What was the first fashion label you were aware of?
Saint Laurent – my mother dressed in it. She was beautiful and a free spirit. It opened my eyes to the many dimensions of a being a fashion designer.
What do you think sets French fashion labels apart from other brands?
French fashion transcends the rules and invents new ones. It is successful due to their societal dimension, meaningful design and impeccable execution. It has also built on diversity whether it be gender, nationality or social. Women designers in France have always played a key role – Vionnet, Grès, Paquin, Jeanne Lanvin, Elsa Schiaparelli, Coco Chanel – to the point that there were as many women couture designers as men in the first half of the 20th century. International diversity played an early and huge role as well, Charles Worth, Cristóbal Balenciaga, Schiaparelli and later on Nina Ricci and Paco Rabanne all came to France to express their talent and got worldwide recognition there, as, later on, did Karl Lagerfeld, Martin Margiela, Phoebe Philo, Riccardo Tisci, Raf Simons and Demna Gvasalia. We have to make sure France keeps its spirit of meaningful disruption, combined with impeccable execution.
Dior's New Look or Yves Saint Laurent's Rive Gauche – which changed fashion more?
Saint Laurent, without doubt. Dior designed a new look; Saint Laurent invented a new spirit: bringing the seamy edges to the top of the society. From that impulse, you got the punk movement, workwear, sneakers, activewear, genderless.
Why do you think haute couture only comes from Paris? What elements of the city in your opinion have made – and make – it possible here?
France always had a very centralised power seat: Paris. Couture started there with Rose Bertin, the couturiere to Queen Marie Antoinette. Marie Antoinette understood the power of fashion as a key tool of influence – and as a political tool to embed France's influence abroad. Couture meant innovation, impeccable design and execution: these are three attributes that we see in anything that is successful, in any field, today, too.
How would you describe your role in the industry?
One of our clients once told me that I am like a doctor, and I feel very comfortable with this idea! A doctor is a problem-solver who not only makes you feel better in the short term, but prepares you for the long term. You may not be sick yet, but if you feel that you could be better, you come and see us. Or if you are already sick, we have to, in an emergency mode, invent a way to put you back on track, in a quick and sustainable manner. Sometimes, it means disruption!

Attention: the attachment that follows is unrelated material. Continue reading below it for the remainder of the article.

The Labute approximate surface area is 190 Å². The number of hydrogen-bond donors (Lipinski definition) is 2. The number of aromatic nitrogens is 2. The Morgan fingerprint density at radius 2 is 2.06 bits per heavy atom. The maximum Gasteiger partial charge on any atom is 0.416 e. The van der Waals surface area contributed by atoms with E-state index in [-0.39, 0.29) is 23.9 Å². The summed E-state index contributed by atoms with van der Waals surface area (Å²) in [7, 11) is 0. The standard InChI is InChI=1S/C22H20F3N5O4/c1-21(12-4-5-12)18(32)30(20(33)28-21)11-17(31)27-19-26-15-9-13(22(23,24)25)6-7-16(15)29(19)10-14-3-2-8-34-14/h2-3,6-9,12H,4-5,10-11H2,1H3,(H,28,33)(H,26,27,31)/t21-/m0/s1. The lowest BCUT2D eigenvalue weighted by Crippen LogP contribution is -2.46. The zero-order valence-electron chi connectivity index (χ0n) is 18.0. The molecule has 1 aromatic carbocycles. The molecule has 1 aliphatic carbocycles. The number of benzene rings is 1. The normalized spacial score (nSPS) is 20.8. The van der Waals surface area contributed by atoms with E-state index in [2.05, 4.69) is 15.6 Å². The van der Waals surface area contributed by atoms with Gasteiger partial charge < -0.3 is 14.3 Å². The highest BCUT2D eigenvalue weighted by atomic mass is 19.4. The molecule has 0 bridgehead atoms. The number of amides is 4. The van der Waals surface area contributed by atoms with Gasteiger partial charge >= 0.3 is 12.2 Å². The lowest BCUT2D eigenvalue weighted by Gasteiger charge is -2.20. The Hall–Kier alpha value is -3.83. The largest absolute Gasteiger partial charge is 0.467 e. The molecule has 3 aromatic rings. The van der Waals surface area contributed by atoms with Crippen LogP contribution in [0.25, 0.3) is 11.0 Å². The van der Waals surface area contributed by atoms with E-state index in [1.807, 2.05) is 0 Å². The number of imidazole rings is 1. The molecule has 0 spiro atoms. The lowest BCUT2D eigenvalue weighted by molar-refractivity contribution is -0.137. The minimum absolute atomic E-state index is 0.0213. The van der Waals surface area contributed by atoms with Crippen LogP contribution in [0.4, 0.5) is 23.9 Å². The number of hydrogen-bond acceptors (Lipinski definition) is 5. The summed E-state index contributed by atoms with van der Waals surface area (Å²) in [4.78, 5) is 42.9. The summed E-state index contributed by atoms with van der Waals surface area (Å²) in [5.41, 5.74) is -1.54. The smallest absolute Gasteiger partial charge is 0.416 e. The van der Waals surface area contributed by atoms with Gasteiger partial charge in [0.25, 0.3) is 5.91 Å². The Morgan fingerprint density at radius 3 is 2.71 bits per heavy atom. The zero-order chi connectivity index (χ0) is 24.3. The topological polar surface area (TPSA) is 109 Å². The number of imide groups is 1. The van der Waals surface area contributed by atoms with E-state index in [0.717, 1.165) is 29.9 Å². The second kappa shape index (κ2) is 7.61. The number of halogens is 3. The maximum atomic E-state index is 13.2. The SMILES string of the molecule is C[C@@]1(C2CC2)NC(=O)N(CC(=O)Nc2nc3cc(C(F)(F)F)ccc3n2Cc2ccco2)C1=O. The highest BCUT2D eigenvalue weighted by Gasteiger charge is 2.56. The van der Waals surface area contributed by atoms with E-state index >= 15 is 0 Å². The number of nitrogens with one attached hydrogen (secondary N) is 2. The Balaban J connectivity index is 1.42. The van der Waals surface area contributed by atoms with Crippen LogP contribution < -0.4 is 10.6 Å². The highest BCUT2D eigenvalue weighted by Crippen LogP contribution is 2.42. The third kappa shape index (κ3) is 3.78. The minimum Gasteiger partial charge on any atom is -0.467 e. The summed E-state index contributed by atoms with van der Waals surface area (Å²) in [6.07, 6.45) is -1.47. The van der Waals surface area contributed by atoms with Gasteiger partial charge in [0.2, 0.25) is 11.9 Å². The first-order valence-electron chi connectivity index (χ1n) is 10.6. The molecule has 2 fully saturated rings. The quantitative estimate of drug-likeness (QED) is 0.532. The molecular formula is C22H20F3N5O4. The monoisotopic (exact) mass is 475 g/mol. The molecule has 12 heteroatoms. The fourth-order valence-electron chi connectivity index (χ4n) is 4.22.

What qualities and characteristics define what you look for in a creative?
Connection with the times, meaningful design, impeccable execution – in any field.
What excites you about fashion today, and how can businesses grow with the constant need to reinvent?
Fashion in recent decades has been very creative in terms of products, but has lost its holistic innovative component. Today, I am excited by brands that are designing the paradigms of the 21st century. When Burberry announced they would make shows aimed directly at the consumer, it was incredibly smart – because it is right! We can get a car in a minute with Uber, anything we want in just a few hours, and yet have to wait months to get a designer piece. That is just not connected with the zeitgeist.
Paris-based fashion headhunter Floriane de Saint Pierre is the industry's most influential talent-spotter. After studying business, she began work at Dior in finance before moving to executive recruitment – but left to set up her own luxury recruitment business. She has both placed and created some of many key positions in fashion brands, masterminding the appointments of figures such as Christopher Bailey at Burberry
Join our new commenting forum
Join thought-provoking conversations, follow other Independent readers and see their replies